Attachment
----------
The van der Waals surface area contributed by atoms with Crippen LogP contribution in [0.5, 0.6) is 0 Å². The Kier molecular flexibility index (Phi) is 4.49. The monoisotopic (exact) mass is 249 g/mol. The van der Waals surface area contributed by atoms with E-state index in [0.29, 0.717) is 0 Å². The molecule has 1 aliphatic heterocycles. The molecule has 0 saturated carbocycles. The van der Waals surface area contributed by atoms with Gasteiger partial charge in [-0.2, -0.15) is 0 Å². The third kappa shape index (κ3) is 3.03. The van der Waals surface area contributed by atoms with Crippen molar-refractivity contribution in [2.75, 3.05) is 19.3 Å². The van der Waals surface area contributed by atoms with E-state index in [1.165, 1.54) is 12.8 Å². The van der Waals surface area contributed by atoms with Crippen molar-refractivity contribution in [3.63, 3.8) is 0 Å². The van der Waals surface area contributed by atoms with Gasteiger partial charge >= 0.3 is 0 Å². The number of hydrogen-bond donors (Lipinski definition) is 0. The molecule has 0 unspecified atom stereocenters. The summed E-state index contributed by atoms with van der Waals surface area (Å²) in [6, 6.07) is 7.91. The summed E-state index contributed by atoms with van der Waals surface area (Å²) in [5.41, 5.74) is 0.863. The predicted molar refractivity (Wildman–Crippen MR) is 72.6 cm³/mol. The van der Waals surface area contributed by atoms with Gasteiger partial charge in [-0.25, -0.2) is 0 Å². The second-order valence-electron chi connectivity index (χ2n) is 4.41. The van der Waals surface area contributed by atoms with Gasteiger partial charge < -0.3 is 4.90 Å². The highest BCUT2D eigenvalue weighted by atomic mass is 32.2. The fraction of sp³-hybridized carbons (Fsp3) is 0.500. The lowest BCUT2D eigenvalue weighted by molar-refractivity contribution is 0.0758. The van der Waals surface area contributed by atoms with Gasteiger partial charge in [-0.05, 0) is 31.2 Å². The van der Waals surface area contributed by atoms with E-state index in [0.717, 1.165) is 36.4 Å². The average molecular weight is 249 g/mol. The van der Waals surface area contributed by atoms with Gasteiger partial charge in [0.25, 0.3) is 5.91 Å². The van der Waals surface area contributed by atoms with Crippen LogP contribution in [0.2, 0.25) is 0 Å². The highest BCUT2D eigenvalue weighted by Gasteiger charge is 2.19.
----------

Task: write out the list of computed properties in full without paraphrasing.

The van der Waals surface area contributed by atoms with Crippen LogP contribution in [0.5, 0.6) is 0 Å². The Kier molecular flexibility index (Phi) is 4.49. The monoisotopic (exact) mass is 249 g/mol. The van der Waals surface area contributed by atoms with E-state index in [0.29, 0.717) is 0 Å². The molecule has 1 aliphatic heterocycles. The molecule has 0 saturated carbocycles. The van der Waals surface area contributed by atoms with Gasteiger partial charge in [-0.2, -0.15) is 0 Å². The third kappa shape index (κ3) is 3.03. The van der Waals surface area contributed by atoms with Crippen molar-refractivity contribution in [2.75, 3.05) is 19.3 Å². The van der Waals surface area contributed by atoms with E-state index in [1.165, 1.54) is 12.8 Å². The van der Waals surface area contributed by atoms with Crippen molar-refractivity contribution in [3.63, 3.8) is 0 Å². The van der Waals surface area contributed by atoms with Gasteiger partial charge >= 0.3 is 0 Å². The number of hydrogen-bond donors (Lipinski definition) is 0. The molecule has 0 unspecified atom stereocenters. The summed E-state index contributed by atoms with van der Waals surface area (Å²) in [6, 6.07) is 7.91. The summed E-state index contributed by atoms with van der Waals surface area (Å²) in [5.41, 5.74) is 0.863. The predicted molar refractivity (Wildman–Crippen MR) is 72.6 cm³/mol. The van der Waals surface area contributed by atoms with Gasteiger partial charge in [-0.25, -0.2) is 0 Å². The second-order valence-electron chi connectivity index (χ2n) is 4.41. The van der Waals surface area contributed by atoms with Gasteiger partial charge < -0.3 is 4.90 Å². The highest BCUT2D eigenvalue weighted by atomic mass is 32.2. The fraction of sp³-hybridized carbons (Fsp3) is 0.500. The lowest BCUT2D eigenvalue weighted by molar-refractivity contribution is 0.0758. The van der Waals surface area contributed by atoms with Gasteiger partial charge in [-0.05, 0) is 31.2 Å². The van der Waals surface area contributed by atoms with E-state index in [0.717, 1.165) is 36.4 Å². The average molecular weight is 249 g/mol. The van der Waals surface area contributed by atoms with Gasteiger partial charge in [0.25, 0.3) is 5.91 Å². The van der Waals surface area contributed by atoms with Crippen LogP contribution in [0.2, 0.25) is 0 Å². The highest BCUT2D eigenvalue weighted by Gasteiger charge is 2.19.